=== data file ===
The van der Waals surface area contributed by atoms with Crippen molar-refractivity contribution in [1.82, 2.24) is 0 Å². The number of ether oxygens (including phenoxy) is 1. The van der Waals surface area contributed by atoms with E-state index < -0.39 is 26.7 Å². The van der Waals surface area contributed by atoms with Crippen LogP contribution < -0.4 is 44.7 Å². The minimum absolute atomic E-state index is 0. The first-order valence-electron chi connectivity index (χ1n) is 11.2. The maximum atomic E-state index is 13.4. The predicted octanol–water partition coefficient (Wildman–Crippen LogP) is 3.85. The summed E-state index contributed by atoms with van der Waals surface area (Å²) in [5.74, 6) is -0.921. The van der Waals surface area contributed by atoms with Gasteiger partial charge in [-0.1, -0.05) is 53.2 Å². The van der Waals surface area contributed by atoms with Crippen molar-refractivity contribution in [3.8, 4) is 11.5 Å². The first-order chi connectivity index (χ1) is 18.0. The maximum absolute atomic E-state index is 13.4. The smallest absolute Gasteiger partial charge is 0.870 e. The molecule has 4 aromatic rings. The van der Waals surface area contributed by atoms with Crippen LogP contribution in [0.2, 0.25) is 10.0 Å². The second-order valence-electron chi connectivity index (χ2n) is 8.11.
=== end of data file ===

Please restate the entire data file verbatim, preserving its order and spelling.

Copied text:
The van der Waals surface area contributed by atoms with Crippen molar-refractivity contribution in [1.82, 2.24) is 0 Å². The number of ether oxygens (including phenoxy) is 1. The van der Waals surface area contributed by atoms with E-state index < -0.39 is 26.7 Å². The van der Waals surface area contributed by atoms with Crippen LogP contribution < -0.4 is 44.7 Å². The minimum absolute atomic E-state index is 0. The first-order valence-electron chi connectivity index (χ1n) is 11.2. The maximum atomic E-state index is 13.4. The predicted octanol–water partition coefficient (Wildman–Crippen LogP) is 3.85. The summed E-state index contributed by atoms with van der Waals surface area (Å²) in [5.74, 6) is -0.921. The van der Waals surface area contributed by atoms with Gasteiger partial charge in [-0.1, -0.05) is 53.2 Å². The van der Waals surface area contributed by atoms with Crippen molar-refractivity contribution in [3.8, 4) is 11.5 Å². The first-order chi connectivity index (χ1) is 18.0. The maximum absolute atomic E-state index is 13.4. The smallest absolute Gasteiger partial charge is 0.870 e. The molecule has 4 aromatic rings. The van der Waals surface area contributed by atoms with Crippen LogP contribution in [0.2, 0.25) is 10.0 Å². The second-order valence-electron chi connectivity index (χ2n) is 8.11.